Although the EEOC regulations create a presumption of discrimination with respect to any "English-only" policy, the Ninth Circuit has not endorsed those guidelines.16 However, the court has previously expressed agreement with much of the EEOC's reasoning in the regulations, including the notion that English-only rules can "create an atmosphere of inferiority, isolation, and intimidation."17
Several other federal courts, including those in the Fifth and Seventh Circuits, have adopted the EEOC guidelines.18 Some of the courts recognizing the EEOC's guidelines further hold that an employer who establishes a business necessity--such as a high degree of either potential or actual risk of health and safety violations--can be allowed to enforce restrictive language policies.19 Nonetheless, even when a legitimate business necessity is established, adverse actions against employees for minor violations of the policy can still be discriminatory.20 Whether an employer can show "business necessity" depends on whether the employer instituted the policy in response to actual complaints or merely due to perceived but unsubstantiated threats.21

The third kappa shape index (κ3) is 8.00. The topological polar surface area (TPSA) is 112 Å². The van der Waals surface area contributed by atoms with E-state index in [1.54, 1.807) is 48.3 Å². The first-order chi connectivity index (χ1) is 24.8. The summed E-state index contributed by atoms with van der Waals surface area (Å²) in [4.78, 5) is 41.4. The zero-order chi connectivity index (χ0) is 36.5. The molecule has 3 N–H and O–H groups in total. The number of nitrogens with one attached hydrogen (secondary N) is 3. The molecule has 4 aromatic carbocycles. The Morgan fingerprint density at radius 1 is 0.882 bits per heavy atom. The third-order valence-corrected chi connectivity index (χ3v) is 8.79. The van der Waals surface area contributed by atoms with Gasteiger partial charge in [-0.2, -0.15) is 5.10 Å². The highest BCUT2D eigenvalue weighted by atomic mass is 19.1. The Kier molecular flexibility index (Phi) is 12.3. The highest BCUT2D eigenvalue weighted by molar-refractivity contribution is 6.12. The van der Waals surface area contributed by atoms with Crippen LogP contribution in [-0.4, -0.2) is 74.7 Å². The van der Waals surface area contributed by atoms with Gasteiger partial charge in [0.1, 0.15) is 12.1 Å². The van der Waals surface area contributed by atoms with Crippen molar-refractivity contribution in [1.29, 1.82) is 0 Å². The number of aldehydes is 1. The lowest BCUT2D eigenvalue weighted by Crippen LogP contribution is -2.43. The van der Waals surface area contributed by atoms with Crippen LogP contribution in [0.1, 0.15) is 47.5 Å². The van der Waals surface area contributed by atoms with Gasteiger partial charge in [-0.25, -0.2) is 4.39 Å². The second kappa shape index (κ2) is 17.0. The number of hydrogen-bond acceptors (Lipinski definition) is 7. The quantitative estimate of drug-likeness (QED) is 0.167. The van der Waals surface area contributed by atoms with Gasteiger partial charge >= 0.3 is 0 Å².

Thus, even when adopting restrictive language policies under the more relaxed federal standards, employers are well-advised to ensure such policies are supported by actual business necessity and not just business concerns, purpose or perceptions. As the Ninth Circuit noted in Gutierrez, some employers have implemented English-only policies in an attempt to curb alleged hostility among the workers, yet the implementation of a restrictive language policy may actually increase the racial tension between workers.22
B. California Has Stringent Laws Governing English-Only Policies
The primary California statute prohibiting employment discrimination is FEHA. In 2001, the California Legislature enacted Cal. Gov't Code § 12951 as part of FEHA, to clearly manifest the Legislature's determination that without a legitimate business necessity, a workplace language policy constitutes actionable discrimination based on national origin or ancestry.23